What Smart Students Know This work has been published in the Teen Ink monthly print magazine.

By
   What Smart Students Know

by Adam Robinson



According to Adam Robinson, the author of What Smart Students Know, "Learning to think independently is a smart and efficient way to learn."

Recently, in USA Today, Tamara Henry wrote about Robinson who explained why the learning process has mystified the minds of Americans for so long. It is rather interesting to discover how learning can be made more active. Instead of the traditional way of studying a textbook, approach the lesson differently, Robinson suggests. Rather than rereading your textbook, recopying your notes and repeating the material over and over again, look at the big picture and think. Don't just simply highlight anything that seems important. Learn to think independently!

"The whole point is to get you to think for yourself, and no one can do that for you," he said. Robinson says you must become your own teacher in this situation. This process does not involve long hours of ineffective study methods. In fact, all it requires is a sense of determination. One must want to be a student who learns more in less time, and want to achieve higher grades.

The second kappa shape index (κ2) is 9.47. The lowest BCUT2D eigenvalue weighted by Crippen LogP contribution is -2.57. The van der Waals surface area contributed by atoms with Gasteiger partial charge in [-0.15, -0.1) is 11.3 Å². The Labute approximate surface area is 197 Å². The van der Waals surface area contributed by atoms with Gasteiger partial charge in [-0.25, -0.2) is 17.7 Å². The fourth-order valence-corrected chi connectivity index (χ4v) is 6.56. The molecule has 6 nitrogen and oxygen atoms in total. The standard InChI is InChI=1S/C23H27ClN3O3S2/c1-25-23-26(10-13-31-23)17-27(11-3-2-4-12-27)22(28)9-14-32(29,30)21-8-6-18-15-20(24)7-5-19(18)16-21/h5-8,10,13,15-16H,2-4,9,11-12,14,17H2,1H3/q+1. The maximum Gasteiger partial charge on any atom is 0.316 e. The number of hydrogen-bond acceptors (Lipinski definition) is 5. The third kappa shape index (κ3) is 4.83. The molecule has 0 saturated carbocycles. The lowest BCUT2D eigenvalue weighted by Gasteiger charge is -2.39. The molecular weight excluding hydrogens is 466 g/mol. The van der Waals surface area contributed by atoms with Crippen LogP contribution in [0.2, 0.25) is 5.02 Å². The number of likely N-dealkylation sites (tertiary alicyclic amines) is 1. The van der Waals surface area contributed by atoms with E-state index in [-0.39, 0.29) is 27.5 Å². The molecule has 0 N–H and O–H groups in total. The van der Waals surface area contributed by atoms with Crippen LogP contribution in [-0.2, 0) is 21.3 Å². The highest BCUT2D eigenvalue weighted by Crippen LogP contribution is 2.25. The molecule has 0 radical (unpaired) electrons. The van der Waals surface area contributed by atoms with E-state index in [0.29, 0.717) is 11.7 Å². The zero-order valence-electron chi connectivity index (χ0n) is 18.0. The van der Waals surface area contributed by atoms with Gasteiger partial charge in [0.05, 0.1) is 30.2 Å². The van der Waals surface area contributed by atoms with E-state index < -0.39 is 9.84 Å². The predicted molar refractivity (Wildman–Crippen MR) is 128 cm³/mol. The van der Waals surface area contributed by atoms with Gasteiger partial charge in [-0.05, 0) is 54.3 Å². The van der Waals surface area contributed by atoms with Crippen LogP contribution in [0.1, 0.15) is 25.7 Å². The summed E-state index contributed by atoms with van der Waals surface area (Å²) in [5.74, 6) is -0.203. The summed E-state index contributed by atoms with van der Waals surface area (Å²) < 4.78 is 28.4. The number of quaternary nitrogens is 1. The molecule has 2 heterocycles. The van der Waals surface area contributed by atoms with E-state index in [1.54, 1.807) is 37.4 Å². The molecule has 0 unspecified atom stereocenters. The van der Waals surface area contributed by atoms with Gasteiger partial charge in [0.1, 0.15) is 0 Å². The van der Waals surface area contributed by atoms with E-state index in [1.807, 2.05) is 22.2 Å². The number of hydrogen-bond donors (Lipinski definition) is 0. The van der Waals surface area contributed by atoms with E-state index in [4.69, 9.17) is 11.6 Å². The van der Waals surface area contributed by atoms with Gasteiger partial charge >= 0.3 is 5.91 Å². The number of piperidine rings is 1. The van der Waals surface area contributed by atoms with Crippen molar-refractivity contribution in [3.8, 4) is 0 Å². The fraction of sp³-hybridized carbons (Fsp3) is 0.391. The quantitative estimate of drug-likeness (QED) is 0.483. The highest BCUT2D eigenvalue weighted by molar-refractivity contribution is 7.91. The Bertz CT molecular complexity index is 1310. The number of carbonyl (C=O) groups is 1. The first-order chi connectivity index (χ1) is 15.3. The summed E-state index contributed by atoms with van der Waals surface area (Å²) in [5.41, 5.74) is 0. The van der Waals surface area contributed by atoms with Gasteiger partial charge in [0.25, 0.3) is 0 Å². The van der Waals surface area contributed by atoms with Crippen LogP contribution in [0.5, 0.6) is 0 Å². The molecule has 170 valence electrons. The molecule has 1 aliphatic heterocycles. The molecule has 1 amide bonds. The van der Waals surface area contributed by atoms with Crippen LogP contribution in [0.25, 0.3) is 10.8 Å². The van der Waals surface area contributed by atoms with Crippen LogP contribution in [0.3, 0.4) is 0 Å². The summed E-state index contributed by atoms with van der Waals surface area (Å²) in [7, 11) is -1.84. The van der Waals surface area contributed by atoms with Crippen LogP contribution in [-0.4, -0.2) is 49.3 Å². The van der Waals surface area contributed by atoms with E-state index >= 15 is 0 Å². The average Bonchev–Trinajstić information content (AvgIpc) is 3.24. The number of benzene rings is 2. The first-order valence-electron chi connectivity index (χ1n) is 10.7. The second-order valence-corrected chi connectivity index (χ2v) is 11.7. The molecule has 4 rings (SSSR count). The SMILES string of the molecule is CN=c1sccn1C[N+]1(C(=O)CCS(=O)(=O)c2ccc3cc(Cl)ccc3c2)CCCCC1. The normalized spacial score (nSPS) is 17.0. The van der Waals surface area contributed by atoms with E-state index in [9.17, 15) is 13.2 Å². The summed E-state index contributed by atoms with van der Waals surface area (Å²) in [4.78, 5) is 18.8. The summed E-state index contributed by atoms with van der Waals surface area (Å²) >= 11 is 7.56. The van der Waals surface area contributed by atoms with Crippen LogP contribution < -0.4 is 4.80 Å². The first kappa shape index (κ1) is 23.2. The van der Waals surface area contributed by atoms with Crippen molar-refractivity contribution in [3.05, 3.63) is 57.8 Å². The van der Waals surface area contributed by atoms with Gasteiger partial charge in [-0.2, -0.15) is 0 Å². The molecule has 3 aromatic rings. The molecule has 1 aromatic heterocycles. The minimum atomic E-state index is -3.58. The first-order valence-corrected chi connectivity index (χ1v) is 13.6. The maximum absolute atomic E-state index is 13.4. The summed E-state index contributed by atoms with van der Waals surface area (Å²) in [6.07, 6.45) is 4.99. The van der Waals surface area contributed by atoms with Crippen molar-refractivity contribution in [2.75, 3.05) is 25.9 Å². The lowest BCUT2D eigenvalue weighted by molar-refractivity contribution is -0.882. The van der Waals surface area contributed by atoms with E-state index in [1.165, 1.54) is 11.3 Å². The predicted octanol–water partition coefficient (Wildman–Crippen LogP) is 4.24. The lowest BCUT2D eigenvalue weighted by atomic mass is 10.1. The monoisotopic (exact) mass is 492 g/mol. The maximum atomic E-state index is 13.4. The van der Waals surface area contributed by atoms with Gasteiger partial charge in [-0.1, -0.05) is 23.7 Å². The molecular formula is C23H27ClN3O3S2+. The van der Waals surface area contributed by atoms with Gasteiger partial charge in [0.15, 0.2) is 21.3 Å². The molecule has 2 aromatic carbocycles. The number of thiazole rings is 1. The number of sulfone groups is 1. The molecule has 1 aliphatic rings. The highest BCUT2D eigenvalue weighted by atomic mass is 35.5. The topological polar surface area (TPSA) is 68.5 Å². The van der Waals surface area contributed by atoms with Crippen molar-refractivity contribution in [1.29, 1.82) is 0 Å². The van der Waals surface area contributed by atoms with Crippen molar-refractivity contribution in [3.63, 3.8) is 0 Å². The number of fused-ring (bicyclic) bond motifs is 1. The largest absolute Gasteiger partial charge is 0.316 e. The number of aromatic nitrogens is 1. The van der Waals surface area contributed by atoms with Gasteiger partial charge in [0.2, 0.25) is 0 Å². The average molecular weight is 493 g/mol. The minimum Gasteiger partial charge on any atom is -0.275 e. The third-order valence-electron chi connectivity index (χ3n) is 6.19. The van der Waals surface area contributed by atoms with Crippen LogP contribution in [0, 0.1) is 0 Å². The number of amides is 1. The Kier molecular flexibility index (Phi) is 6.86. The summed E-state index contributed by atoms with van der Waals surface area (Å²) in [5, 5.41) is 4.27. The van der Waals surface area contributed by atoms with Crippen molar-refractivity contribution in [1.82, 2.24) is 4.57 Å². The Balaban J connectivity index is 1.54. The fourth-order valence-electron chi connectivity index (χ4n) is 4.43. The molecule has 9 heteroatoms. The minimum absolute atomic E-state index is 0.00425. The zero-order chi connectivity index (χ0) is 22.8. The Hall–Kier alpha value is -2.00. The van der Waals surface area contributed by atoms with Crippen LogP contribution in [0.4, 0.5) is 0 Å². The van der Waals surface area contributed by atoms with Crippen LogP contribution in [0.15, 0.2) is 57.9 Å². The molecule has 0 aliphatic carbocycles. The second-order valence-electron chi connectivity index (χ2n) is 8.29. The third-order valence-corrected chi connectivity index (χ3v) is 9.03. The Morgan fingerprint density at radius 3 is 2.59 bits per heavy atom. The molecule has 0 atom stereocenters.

The key to becoming a smarter student is "maximum grades, optimum learning [and] minimum time," said Robinson. During an intense 30 minutes of study, it is an excellent idea to go through a simple thought process. Instead of rereading your notes, ask questions and answer them as you would respond to the questions on a test. Play the game that smart students play, and play it to win! THINK!

Indeed, Adam Robinson has demystified this learning process, allowing all students to understand these concepts more easily. Truly, the most important aspects of becoming a smarter student is feeling confident and determined. Set goals for yourself. Keep reaching for success. Believe in yourself, and you will be the best that you can be. Remember knowledge is happiness! It is the key to all our hopes and dreams of success. .



Review by M. B. Chicopee, MA








This work has been published in the Teen Ink monthly print magazine. This piece has been published in Teen Ink’s monthly print magazine.






Join the Discussion

This article has 1 comment. Post your own now!

LaurenAllisonK said...
Oct. 21, 2014 at 3:09 pm
This is a great review. Your summarizing definately convinced me to go read this book.
 
bRealTime banner ad on the left side
Site Feedback